The last thing we need in the midst of our current recession is what happened last Friday: the third increase in the minimum wage in only two years.
Contemporary labor markets throughout the country are not a pretty picture. Last month’s national unemployment rate was 9.5 percent. In the most directly affected markets—those for younger and lower-skilled workers—things were even worse. The teen unemployment rate was over 22 percent; its highest rate in over 17 years. The unemployment rate for black teens rose to 38 percent. Forty-eight states reported job losses in May alone.
This clearly indicates that in a vast number of labor markets, wages were being kept above market rates. The last thing labor markets need right now is even higher government-mandated wages. Thanks to the recent 11-percent rise in the national minimum wage, we can expect even more unemployment—making the recession even worse.
Some might think that an increase in the minimum wage is what is needed by families hurting economically. That’s true if a substantial portion of those families’ income is the result of minimum-wage-earning labor. Stopping the analysis here, however, ignores what Frederic Bastiat called “that which is not seen”—i.e., the negative consequences of the minimum wage.
There are several costs to the minimum wage that must be borne by someone:
In the first place, raising the minimum wage makes it more costly to hire lower-skilled workers. If the government forces a company to pay a worker a higher wage, that worker does not magically become more productive. Neither does the demand for the firm’s product increase. Thus, the state forces the firm to pay the marginal worker a higher wage while that worker’s economic contribution to the firm has not increased. When the government-mandated minimum wage increases, there are many workers who are not productive enough to warrant the higher wage. To remain economically solvent, something to which entrepreneurs in our present economy are particularly attentive, firms must lay off these workers.
It should be noted that the higher labor costs associated with minimum-wage increases are not limited to the higher wage itself. Consider Social Security taxes, which are assessed as a percentage of a worker’s income. The higher a person’s wage, the more his employer must pay in Social Security taxes. The same is true for Medicare taxes. If an affected worker is working for a company that matches contributions to a pension plan on a percentage basis, the firm’s pension contributions must increase as well.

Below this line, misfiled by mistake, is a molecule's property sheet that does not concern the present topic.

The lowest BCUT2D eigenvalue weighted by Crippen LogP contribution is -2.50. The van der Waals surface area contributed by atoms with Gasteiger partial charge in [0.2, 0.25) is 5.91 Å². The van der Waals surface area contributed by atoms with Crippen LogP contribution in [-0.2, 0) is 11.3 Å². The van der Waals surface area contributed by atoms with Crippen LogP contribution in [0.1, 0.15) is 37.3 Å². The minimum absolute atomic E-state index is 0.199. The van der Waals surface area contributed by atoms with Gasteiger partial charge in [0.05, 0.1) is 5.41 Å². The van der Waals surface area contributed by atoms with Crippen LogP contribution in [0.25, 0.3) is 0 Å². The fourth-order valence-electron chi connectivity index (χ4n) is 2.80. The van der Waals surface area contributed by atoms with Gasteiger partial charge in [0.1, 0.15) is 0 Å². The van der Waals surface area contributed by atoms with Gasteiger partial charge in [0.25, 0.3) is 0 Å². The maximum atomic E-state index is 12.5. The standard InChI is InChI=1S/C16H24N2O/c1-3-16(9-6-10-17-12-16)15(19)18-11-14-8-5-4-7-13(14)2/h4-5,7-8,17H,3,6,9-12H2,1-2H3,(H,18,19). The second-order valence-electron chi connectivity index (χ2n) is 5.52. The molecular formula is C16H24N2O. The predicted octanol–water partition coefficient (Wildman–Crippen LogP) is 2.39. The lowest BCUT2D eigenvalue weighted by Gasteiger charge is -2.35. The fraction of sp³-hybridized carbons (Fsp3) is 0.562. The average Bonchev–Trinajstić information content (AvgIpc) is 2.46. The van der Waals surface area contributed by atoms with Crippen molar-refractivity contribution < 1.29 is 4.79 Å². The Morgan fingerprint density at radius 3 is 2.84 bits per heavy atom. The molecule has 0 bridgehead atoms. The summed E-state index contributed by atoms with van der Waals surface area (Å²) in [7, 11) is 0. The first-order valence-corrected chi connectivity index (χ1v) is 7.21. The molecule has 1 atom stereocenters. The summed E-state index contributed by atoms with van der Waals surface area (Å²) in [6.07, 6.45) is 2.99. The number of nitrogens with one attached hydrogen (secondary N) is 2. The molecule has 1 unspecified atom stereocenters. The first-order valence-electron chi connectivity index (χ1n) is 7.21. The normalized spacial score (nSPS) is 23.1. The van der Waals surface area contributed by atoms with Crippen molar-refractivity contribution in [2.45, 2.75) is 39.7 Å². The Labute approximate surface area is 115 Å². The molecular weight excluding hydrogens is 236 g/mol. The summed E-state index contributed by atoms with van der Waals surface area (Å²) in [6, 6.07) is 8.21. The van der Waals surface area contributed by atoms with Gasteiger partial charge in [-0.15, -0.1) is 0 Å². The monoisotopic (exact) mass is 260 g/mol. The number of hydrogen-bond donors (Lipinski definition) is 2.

On top of this, when the minimum wage goes up, employers often feel pressure to increase wages for those earning close to the minimum-wage level. The Economic Policy Institute estimates that there are approximately 1.5 million workers presently earning more than the new minimum wage. How will employers react to these wage-earners? When the minimum wage is increased, it is even harder to keep these particular workers in employment.
It should not surprise anyone that when the government mandates a minimum wage above the market wage, unemployment will result. When the price of gasoline skyrocketed last summer, people sought ways to economize and bought less gas. The same principle applies to labor. When the government mandates minimum-wage increases, firms demand fewer workers while more people decide to join the labor force at the higher wage. There are more workers willing to work at the artificially high wage than there are positions. This creates what economists call a surplus of labor—and what everyone else calls unemployment.
Economic history clearly illustrates these hazards. Various empirical studies since the 1970s have shown that a 10-percent increase in the minimum wage results in a general drop in employment of between 2-3 percent and an8.5-percent decrease for high-school dropouts, young black adults, and teenagers; those are the labor sectors most affected by minimum-wage increases. Teen employment fell 5 percent after last summer’s 12-percent minimum-wage increase. The 2007 minimum-wage mandate was implemented in three phases. Since going into effect, over 480,000 teen jobs have been lost.
Unfortunately, the negative consequences of the minimum wage are not limited to present unemployment for those affected, but persist years into the future. By keeping the lowest skilled workers out of initial employment to begin with, these workers are prevented from obtaining on-the-job experience. Such experience is crucial for learning job skills and developing a work ethic that will make them more productive, and hence more employable, in the future.
While it may appear that raising the minimum wage is a helpful tonic for those most in need of a financial boost, economic analysis shows us that we should beware of such a placebo. Raising the minimum wage in the midst of an economic depression essentially puts “Don’t-Hire-Me” signs on the backs of the least-skilled unemployed members of the labor force. It will merely keep them out of work even longer and hinder economic recovery by hampering the much needed capital-accumulation process. The most recent minimum-wage hike does little more than push us farther from turning the corner toward economic prosperity.